The Anthropocene Era is upon us, a unique time in world history in which our ability to change the natural world transforms what once the stage into a potent actor. Nature is no longer a spectator; it is an unpredictable force. We ignore our impact on our habitat at our peril, as rising oceans, bizarre weather patterns, drought and the extinction of one species after another teaches all but the willfully blind.
Edward O. Wilson’s The Social Conquest of the Earth may lack the rhetorical punch of Locke’s Two Treatises, but its conceptual architecture has the potential to change our politics and vision of ourselves in fundamental ways.
Wilson is a retired Harvard biologist. He earned early renown for his work in sociobiology, explaining the behavior of insects in terms of evolutionary theory. In his latest book, he raises fundamental questions about the human condition. How, he asks, as did Locke, do humans learn to live together? What accounts for a sense of altruism, or selfless regard for others?
He posits two sources of natural selection, the slow winnowing of a species by the trial, error and the passage of time. Natural selection accounts not just for traits that yield individual adaptation, but also accounts for what he calls “eusocial” — pronounced “you-social” – behaviior. Why, Wilson asks, if evolution is all about the survival of the fittest, do we nonetheless live in a society characterized by multiple generations, a division of labor and self-sacrificing behavior? Of all living species only a couple of dozen live as we do, among them ants, termites and bees.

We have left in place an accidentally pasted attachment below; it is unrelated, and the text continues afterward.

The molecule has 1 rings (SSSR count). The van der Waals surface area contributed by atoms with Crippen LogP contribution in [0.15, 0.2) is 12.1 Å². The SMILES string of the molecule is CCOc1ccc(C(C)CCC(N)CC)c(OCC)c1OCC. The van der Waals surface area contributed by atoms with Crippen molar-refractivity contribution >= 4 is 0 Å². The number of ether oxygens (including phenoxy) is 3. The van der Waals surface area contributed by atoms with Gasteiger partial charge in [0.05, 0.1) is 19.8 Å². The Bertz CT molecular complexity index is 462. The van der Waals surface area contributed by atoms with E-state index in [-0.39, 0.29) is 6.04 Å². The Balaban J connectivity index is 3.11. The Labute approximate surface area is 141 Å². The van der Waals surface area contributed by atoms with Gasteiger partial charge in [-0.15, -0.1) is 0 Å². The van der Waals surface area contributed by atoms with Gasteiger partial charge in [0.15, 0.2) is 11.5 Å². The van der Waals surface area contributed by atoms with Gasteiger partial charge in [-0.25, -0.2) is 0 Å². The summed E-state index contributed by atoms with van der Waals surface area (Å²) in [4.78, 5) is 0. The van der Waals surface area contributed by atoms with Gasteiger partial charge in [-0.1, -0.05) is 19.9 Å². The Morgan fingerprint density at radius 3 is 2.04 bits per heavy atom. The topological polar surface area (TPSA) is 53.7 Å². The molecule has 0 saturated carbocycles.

An evolutionary account of the human condition will discomfit those for whom the answer to life’s largest mysteries is a simple declaration of faith in God. But theology suffers from explaining too much: A theory with an answer for everything succeeds, ultimately, in explaining nothing. Locke’s state of nature, like the Garden of Eden, is a convenient fiction, a rhetorical plaything.
We’ve thrown off the mantel of kings with the language of individualism. Now we’re paralyzing ourselves with this outgrown rhetoric. Look at the gridlock in Washington: Our elected officials fiddle with individualist political rhetoric while the Earth simmers.
We need a new rhetoric, a new vocabulary for the joint projects that unite us. Nature is no longer the passive stage on which we strive as individuals for satisfaction. We need a new naturalism, a new political vocabulary.
The Earth is ours to despoil or to embrace together in cooperation. We must cooperate with a sense of urgency if our kind is not merely to thrive, but to survive.
Lockean individualism has run its course. The state of nature is no paradise to which we can return. Rather, nature is the changing world around us. Can we, as members of a communal species, muster the resources to nurture the world on which we all depend? Or will we succeed in creating the conditions necessary for our own extinction?